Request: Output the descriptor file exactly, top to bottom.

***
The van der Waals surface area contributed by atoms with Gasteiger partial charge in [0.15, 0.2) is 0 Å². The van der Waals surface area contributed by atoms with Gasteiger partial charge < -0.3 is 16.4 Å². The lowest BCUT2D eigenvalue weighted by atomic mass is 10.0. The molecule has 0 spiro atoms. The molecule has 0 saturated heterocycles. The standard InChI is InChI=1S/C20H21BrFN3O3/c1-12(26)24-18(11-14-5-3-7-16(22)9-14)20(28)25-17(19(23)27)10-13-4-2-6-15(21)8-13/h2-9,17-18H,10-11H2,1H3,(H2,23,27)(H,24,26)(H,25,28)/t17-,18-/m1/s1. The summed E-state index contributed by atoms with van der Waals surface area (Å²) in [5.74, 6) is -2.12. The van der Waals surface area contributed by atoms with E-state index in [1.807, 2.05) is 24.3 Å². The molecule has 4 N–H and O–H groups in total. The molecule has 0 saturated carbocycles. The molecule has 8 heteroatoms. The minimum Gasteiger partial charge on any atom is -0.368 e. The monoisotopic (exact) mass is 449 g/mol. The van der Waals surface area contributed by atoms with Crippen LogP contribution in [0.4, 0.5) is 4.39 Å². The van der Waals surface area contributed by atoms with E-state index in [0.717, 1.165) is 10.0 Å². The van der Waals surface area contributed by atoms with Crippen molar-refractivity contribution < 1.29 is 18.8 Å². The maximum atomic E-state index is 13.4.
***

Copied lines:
The van der Waals surface area contributed by atoms with Gasteiger partial charge in [0.15, 0.2) is 0 Å². The van der Waals surface area contributed by atoms with Gasteiger partial charge < -0.3 is 16.4 Å². The lowest BCUT2D eigenvalue weighted by atomic mass is 10.0. The molecule has 0 spiro atoms. The molecule has 0 saturated heterocycles. The standard InChI is InChI=1S/C20H21BrFN3O3/c1-12(26)24-18(11-14-5-3-7-16(22)9-14)20(28)25-17(19(23)27)10-13-4-2-6-15(21)8-13/h2-9,17-18H,10-11H2,1H3,(H2,23,27)(H,24,26)(H,25,28)/t17-,18-/m1/s1. The summed E-state index contributed by atoms with van der Waals surface area (Å²) in [5.74, 6) is -2.12. The van der Waals surface area contributed by atoms with E-state index in [1.807, 2.05) is 24.3 Å². The molecule has 4 N–H and O–H groups in total. The molecule has 0 saturated carbocycles. The molecule has 8 heteroatoms. The minimum Gasteiger partial charge on any atom is -0.368 e. The monoisotopic (exact) mass is 449 g/mol. The van der Waals surface area contributed by atoms with Crippen LogP contribution in [0.4, 0.5) is 4.39 Å². The van der Waals surface area contributed by atoms with E-state index in [0.717, 1.165) is 10.0 Å². The van der Waals surface area contributed by atoms with Crippen molar-refractivity contribution < 1.29 is 18.8 Å². The maximum atomic E-state index is 13.4.